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When Russell Shaw, former press spokesman for the U.S.Catholic Bishops Conference, subtitles his new book "The Remarkable Rise, Meteoric Fall, and Uncertain Future of Catholicism in America," he knows what he's talking about. From a handful of Catholics at the time of the American Revolution, the Church in this country grew incredibly, with huge waves of immigration from Catholic Europe in the nineteenth century: Ireland, Germany and central Europe, and then Italy and southern Europe. The Church was a force to be reckoned with, particularly in the cities. Thus its "Remarkable Rise," which was a time of "ghetto Catholicism."
There is evidence in the prefatory materials that this book was originally entitled The Gibbons Legacy, after James Cardinal Gibbons, Archbishop of Baltimore for almost half a century until he died in 1921. But maybe Ignatius Press decided that wasn't catchy enough, since few today outside of historians of American Catholicism remember Cardinal Gibbons.
In any case, when he took possession of his titular Church in Rome on March 25, 1887 (The Feast of the Annunciation, and also, not coincidentally, Maryland Day), Gibbons said, "Thanks to the fructifying grace of God, the grain of mustard seed...has grown to be a large tree, spreading its branches over the length and breadth of our fair land. ...I proclaim, with a deep sense of pride and gratitude...that I belong to a country where the civil government holds over us the aegis of its protection without interfering in the legitimate exercise of our sublime mission as ministers of the Gospel of Jesus Christ."
Shaw questions whether that optimistic assessment of the good cardinal is still true. President Obama and his nominally Catholic Secretary of Health and Human Services Kathleen Sebelius are doing everything they can to try and coerce Catholic organizations and individuals into providing free morning-after pills, and so violate principles of Catholic morality. (Along the same statist and secularist lines, Obama in northern Ireland this week questioned the continued existence of religious schools in northern Ireland: "If towns remain divided--if Catholics have their schools and buildings, and Protestants have theirs--if we can't see ourselves in one another, if fear or resentment are allowed to harden, that encourages division. It discourages cooperation." So much for religious freedom in education!)
Of course, the Catholic Church in the United States did not remain in the urban ghetto. As Shaw's chapter "Into and Out of the Ghetto" notes, Catholics in America assimilated into the larger culture. A Catholic became president, but at the price of renouncing the socio-political ramifications of the faith. Shaw notes that in 1965, the year Vatican II ended, priestly ordinations in the country were almost one thousand; but in 2010, they were not even five hundred. There has also been a huge drop-off in Catholic school attendance.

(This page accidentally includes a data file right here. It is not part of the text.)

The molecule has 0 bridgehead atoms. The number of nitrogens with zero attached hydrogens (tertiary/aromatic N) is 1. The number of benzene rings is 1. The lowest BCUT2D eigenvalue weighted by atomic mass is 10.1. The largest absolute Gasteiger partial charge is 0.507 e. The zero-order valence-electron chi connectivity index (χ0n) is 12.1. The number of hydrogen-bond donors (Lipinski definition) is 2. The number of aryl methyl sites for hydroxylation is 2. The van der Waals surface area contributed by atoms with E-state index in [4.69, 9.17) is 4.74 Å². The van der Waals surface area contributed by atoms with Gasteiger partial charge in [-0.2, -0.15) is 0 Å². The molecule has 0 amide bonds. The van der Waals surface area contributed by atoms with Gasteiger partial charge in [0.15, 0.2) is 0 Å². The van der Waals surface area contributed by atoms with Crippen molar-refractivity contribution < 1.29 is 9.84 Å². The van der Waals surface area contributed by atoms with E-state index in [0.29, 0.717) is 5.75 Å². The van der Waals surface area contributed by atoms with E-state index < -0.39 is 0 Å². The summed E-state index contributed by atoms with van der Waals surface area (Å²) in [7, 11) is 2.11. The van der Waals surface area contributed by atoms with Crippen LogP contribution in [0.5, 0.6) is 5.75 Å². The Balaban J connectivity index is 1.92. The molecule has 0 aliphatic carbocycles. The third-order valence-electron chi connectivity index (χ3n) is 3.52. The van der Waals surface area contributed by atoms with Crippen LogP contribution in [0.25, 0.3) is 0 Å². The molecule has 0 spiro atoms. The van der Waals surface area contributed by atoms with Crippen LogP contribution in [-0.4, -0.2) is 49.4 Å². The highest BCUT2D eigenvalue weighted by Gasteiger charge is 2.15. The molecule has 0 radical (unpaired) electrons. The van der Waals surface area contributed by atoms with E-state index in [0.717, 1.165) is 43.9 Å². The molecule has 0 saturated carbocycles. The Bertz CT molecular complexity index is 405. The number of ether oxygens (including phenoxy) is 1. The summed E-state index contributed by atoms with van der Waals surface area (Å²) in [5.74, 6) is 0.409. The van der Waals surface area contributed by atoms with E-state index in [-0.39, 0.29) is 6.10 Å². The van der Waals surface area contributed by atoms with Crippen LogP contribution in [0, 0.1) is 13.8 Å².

Of course, the most obvious measure of public decline has been the priest sex-abuse scandal, which hit the Church in this country, and particularly Boston, especially hard. We have been in what Shaw characterizes as "Meteoric Fall." I suppose the good news is that there's nowhere to go but up. One of the wonderful things about our new pope is that, by continually highlighting God's loving mercy, and taking a forthright stand against clerical privilege and hypocrisy, he is offering a compelling witness to what George Weigel has called "Evangelical Catholicism," the new evangelization that this country and the modern world so desperately need.
Shaw talks about the "Uncertain Future" of Catholicism in America. God's grace is not lacking, but everyone is ultimately free to choose their future. Shaw recommends that "Catholic laypeople must be the new subculture's primary agents of evangelization. Shaw quotes a friend of his who said, "The biggest problem of all--and the cause of all the rest--is that we haven't preached holiness."
The Church in this country has been known for its bishops and its buildings--churches, schools, hospitals. But not as well known for its saints. That is fortunately changing. With figures like military chaplains Father Vincent Capodanno or Father Emil Kapaun up for holiness, or Capuchin friar Solanus Casey, or recently canonized St. Maryanne Cope, we can see the "uncertain future" flower into holiness in America. But to understand where we've been, where we are, and where we're going, Russell Shaw's book is required reading.
Dwight G. Duncan is professor at UMass School of Law Dartmouth. He holds degrees in both civil and canon law.